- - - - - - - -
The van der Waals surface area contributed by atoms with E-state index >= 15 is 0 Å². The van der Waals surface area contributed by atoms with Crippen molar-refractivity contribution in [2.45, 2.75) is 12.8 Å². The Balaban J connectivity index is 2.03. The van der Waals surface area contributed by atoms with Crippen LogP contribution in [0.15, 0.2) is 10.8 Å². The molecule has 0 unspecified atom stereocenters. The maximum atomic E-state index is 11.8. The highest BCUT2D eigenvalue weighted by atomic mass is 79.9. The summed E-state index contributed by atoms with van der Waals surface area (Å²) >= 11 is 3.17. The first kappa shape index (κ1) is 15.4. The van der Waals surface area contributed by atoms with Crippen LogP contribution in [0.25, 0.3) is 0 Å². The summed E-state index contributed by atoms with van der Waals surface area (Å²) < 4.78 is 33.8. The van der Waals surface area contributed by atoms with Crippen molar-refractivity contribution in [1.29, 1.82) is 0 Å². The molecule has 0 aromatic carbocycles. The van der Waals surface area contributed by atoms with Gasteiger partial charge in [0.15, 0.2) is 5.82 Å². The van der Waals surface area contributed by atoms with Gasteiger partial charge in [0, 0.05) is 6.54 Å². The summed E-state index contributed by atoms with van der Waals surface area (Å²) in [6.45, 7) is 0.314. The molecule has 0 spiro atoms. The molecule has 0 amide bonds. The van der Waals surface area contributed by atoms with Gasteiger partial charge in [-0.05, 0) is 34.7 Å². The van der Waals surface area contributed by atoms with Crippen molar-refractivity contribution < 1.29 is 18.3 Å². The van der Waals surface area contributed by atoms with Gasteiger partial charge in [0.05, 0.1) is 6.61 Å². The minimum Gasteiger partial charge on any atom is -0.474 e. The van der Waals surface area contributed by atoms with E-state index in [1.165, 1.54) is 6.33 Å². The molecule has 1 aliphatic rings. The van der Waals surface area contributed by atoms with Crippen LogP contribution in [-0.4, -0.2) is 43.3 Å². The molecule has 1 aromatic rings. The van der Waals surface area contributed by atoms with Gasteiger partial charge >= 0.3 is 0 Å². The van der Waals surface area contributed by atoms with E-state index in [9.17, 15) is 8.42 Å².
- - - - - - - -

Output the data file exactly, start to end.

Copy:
The van der Waals surface area contributed by atoms with E-state index >= 15 is 0 Å². The van der Waals surface area contributed by atoms with Crippen molar-refractivity contribution in [2.45, 2.75) is 12.8 Å². The Balaban J connectivity index is 2.03. The van der Waals surface area contributed by atoms with Crippen LogP contribution in [0.15, 0.2) is 10.8 Å². The molecule has 0 unspecified atom stereocenters. The maximum atomic E-state index is 11.8. The highest BCUT2D eigenvalue weighted by atomic mass is 79.9. The summed E-state index contributed by atoms with van der Waals surface area (Å²) >= 11 is 3.17. The first kappa shape index (κ1) is 15.4. The van der Waals surface area contributed by atoms with Crippen LogP contribution in [0.25, 0.3) is 0 Å². The summed E-state index contributed by atoms with van der Waals surface area (Å²) < 4.78 is 33.8. The van der Waals surface area contributed by atoms with Crippen molar-refractivity contribution in [1.29, 1.82) is 0 Å². The molecule has 0 aromatic carbocycles. The van der Waals surface area contributed by atoms with Gasteiger partial charge in [0.15, 0.2) is 5.82 Å². The van der Waals surface area contributed by atoms with Gasteiger partial charge in [0, 0.05) is 6.54 Å². The summed E-state index contributed by atoms with van der Waals surface area (Å²) in [6.45, 7) is 0.314. The molecule has 0 spiro atoms. The molecule has 0 amide bonds. The van der Waals surface area contributed by atoms with Gasteiger partial charge in [-0.05, 0) is 34.7 Å². The van der Waals surface area contributed by atoms with Crippen molar-refractivity contribution < 1.29 is 18.3 Å². The van der Waals surface area contributed by atoms with Gasteiger partial charge in [0.05, 0.1) is 6.61 Å². The minimum Gasteiger partial charge on any atom is -0.474 e. The van der Waals surface area contributed by atoms with E-state index in [1.165, 1.54) is 6.33 Å². The molecule has 1 aliphatic rings. The van der Waals surface area contributed by atoms with Crippen LogP contribution in [-0.4, -0.2) is 43.3 Å². The molecule has 1 aromatic rings. The van der Waals surface area contributed by atoms with Gasteiger partial charge >= 0.3 is 0 Å². The van der Waals surface area contributed by atoms with E-state index in [9.17, 15) is 8.42 Å².